The Legal Examiner Affiliate Network The Legal Examiner The Legal Examiner The Legal Examiner search feed instagram google-plus avvo phone envelope checkmark mail-reply spinner error close The Legal Examiner The Legal Examiner The Legal Examiner
Skip to main content

Driving while sleep-deprived, often called drowsy driving, causes drivers to be less attentive. At its worst, it causes fatalities. With drowsy driving, an individual’s reaction time is altered as is his ability to make decisions.  Now more than ever, everyone needs to practice caution when behind the wheel, protecting against these inattentive drivers.

When the COVID-19 crisis began, the Federal government relaxed regulations on the commercial trucking industry so drivers could swiftly transport goods and services for COVID-19 emergency relief.  For decades, through the Federal Motor Carrier Safety Administration’s (FMCSA) Hours of Service (HOS) laws, truckers were limited to 14-hour shifts with no more than 11 consecutive driving hours.  The rules were designed to help reduce crashes due to fatigue.  However, until at least September 14, the HOS laws are suspended, making it possible for these truckers to work on the road longer and possibly on fewer hours of sleep.

While public health and the immediate availability of medical items during the pandemic should stay paramount, it is also important public safety does too.  In addition to commercial truckers, all drivers need to be cautious and be aware of the hazards of driving while sleep-deprived. 

Even before the FMCSA suspended the laws, our highways and by-ways were filled with unsafe drivers.  While the National Highway Safety Administration estimates between 80,000 and 90,000 police-reported crashes involve drowsy drivers each year, there is broad agreement this is an underestimate of the impact of driving while sleep-deprived. 

According to a report by the Centers for Disease Control (CDC), one out of 25 adults aged 18 years and older surveyed reported that they had fallen asleep while driving, and the AAA Foundation for Traffic Safety released a study that showed that drowsy driving was involved in about one in six deadly crashes. Drivers ages 16 to 24 are at greatest risk, especially young males. Other potential sleep-deprived drivers include shift workers, commercial drivers and people with untreated sleep disorders such as sleep apnea.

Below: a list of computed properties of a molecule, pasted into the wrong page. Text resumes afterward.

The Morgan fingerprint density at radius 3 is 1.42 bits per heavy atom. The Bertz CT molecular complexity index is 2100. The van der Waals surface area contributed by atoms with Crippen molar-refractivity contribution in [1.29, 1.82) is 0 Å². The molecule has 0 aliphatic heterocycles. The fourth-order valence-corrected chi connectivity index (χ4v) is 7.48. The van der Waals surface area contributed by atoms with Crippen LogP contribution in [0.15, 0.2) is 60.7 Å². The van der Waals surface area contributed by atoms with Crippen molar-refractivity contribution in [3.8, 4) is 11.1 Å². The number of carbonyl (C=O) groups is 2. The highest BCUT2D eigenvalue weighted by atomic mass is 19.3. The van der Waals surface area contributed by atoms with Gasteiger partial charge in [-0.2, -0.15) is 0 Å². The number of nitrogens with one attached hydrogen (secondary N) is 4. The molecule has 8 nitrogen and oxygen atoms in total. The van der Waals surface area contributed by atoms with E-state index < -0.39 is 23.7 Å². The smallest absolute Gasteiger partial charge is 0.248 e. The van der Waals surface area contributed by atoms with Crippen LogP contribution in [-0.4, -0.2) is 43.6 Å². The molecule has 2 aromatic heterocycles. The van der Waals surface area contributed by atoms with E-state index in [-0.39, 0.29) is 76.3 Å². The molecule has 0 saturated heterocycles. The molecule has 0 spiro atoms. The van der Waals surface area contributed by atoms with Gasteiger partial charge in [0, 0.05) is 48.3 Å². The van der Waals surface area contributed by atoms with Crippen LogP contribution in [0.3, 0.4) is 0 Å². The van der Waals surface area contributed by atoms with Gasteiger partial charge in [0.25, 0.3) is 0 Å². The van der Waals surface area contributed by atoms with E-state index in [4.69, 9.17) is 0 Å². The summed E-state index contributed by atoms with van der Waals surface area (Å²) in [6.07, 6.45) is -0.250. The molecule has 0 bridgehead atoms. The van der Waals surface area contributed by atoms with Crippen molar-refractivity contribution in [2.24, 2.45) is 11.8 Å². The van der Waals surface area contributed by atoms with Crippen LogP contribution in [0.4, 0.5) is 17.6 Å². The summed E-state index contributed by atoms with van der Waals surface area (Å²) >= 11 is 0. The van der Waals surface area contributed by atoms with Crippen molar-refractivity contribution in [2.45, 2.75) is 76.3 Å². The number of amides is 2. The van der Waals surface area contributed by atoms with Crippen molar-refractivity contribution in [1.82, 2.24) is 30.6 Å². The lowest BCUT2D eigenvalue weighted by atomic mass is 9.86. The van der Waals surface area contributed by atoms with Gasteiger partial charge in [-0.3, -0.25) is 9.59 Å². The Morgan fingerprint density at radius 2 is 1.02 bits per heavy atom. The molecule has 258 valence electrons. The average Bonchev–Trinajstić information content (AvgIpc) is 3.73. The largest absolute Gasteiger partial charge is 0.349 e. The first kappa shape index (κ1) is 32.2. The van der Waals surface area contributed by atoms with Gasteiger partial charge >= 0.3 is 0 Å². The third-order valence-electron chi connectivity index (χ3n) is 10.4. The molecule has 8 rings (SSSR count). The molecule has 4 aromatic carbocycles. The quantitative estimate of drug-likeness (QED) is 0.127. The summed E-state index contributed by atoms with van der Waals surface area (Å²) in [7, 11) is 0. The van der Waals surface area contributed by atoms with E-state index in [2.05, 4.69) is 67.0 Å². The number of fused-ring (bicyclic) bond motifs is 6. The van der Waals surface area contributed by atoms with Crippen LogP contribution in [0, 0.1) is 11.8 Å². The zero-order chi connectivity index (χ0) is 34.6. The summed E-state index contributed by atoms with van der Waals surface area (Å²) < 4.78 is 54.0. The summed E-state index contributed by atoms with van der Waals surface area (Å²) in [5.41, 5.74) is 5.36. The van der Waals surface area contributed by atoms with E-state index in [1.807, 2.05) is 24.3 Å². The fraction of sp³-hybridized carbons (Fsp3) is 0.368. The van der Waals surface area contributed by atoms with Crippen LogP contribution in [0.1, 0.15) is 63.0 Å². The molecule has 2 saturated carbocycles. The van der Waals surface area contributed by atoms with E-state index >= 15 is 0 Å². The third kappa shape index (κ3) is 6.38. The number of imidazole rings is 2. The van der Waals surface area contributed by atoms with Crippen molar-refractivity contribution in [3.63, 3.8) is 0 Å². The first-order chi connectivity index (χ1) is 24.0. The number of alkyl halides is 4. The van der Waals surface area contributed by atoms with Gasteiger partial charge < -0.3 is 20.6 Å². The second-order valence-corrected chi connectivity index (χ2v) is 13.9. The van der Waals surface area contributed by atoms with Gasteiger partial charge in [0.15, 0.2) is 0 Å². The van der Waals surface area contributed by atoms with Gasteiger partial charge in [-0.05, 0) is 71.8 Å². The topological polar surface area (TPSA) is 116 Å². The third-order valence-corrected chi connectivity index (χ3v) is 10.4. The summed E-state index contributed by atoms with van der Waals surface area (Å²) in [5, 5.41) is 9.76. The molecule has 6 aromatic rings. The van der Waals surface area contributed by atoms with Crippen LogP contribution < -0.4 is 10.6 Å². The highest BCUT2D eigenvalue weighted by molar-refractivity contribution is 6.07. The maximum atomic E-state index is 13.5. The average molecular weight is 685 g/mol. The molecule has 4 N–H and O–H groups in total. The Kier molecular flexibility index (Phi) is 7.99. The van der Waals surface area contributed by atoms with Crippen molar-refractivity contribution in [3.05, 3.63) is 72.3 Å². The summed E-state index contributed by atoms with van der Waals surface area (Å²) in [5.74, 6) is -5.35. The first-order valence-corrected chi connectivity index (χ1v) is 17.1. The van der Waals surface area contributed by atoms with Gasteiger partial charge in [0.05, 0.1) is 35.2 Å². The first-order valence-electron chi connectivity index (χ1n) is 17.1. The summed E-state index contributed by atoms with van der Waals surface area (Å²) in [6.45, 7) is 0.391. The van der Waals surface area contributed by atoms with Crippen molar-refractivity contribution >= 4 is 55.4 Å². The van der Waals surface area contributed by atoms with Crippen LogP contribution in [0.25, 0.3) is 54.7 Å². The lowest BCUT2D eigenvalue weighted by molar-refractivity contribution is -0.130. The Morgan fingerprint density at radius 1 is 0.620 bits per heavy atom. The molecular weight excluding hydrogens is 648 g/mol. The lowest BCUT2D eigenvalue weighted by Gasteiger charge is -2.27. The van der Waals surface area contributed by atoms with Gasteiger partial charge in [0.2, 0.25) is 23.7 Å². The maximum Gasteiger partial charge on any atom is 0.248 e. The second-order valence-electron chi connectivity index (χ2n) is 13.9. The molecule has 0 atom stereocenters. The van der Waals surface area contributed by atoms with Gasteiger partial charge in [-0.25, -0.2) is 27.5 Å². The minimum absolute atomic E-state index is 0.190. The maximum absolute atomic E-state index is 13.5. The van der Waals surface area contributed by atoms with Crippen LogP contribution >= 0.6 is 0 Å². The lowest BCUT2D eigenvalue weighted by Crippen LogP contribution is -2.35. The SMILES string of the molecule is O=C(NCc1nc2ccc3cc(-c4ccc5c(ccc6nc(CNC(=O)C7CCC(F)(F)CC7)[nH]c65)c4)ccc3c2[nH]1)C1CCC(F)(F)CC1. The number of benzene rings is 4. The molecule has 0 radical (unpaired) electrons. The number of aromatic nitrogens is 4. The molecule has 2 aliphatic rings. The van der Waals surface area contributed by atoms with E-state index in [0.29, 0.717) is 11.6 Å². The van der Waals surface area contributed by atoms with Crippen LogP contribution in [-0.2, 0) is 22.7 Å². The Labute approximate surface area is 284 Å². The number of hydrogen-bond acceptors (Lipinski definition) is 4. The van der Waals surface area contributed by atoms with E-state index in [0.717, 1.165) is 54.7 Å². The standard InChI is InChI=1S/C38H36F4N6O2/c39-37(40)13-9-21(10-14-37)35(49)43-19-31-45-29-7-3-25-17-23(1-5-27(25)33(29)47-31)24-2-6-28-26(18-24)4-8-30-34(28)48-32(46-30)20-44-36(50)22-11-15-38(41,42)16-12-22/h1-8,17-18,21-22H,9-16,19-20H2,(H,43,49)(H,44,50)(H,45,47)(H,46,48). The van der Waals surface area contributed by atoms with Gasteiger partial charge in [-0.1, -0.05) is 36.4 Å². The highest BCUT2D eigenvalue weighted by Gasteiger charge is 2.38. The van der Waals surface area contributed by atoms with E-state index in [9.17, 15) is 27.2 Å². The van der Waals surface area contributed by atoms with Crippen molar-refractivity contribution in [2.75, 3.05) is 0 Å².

Effect Is The Same As Drunk Driving

Drivers who have been awake for an extended period often have characteristics of a drunk driver.  The CDC states that being awake for at least 18 hours is the same as having a blood alcohol content of 0.05 percent, and being awake for at least 24 hours is equal to having a blood alcohol content of 0.10 percent.  This 24-hour sleep deprivation effect is actually higher than the legal limit for alcohol in all states.

Signs Of Sleep-Deprived Drivers

Since drowsy drivers could show a loss of coordination, judgment and reaction time while driving, drivers need to be alert to and stay away from any driver who is swerving, moving at high speeds or driving at extra-low speeds.  And, according to the National Highway Safety Administration, there are several commonalities between drowsy driving crashes:

  • These types of crashes happen most often early in the morning, mid-afternoon or after midnight.
  • They occur on high-speed roadways.
  • They involve a driver traveling alone.
  • There is most often no evidence of braking.

Don’t Be A Drowsy Driver

Sleep-deprived drivers themselves seem to have commonalities as well.  During these extraordinary, stressful times, there is no doubt people across the country are having trouble sleeping.  Therefore, everyone needs to be aware of signs which indicate someone may be a hazardous, drowsy driver by watching for these symptoms:

  • Yawning or blinking frequently.
  • Difficulty remembering the last few miles driven.
  • Missing an exit or turn.
  • Drifting from the lane of travel.
  • Hitting a rumble strip. 

If a person witnesses or experiences any of these signs, then pull over to a safe place and take at least a 15-20 minute nap, find a place to sleep overnight, or change drivers. 

The only way to avoid drowsy driving is to get enough sleep. One should secure a solid, eight-hour night of sleep before venturing out on the road.  Whether someone always has difficulty sleeping or the pandemic has caused one to experience insomnia for the first time, the National Sleep Foundation has a variety of articles, tips and exercises to help everyone get a good night’s sleep.

If you or a loved one is involved in a traffic crash due to a sleep-deprived or distracted driver, contact the personal injury attorneys today at Murray & Murray to discuss your legal options.

Comments for this article are closed, but you may still contact the author privately.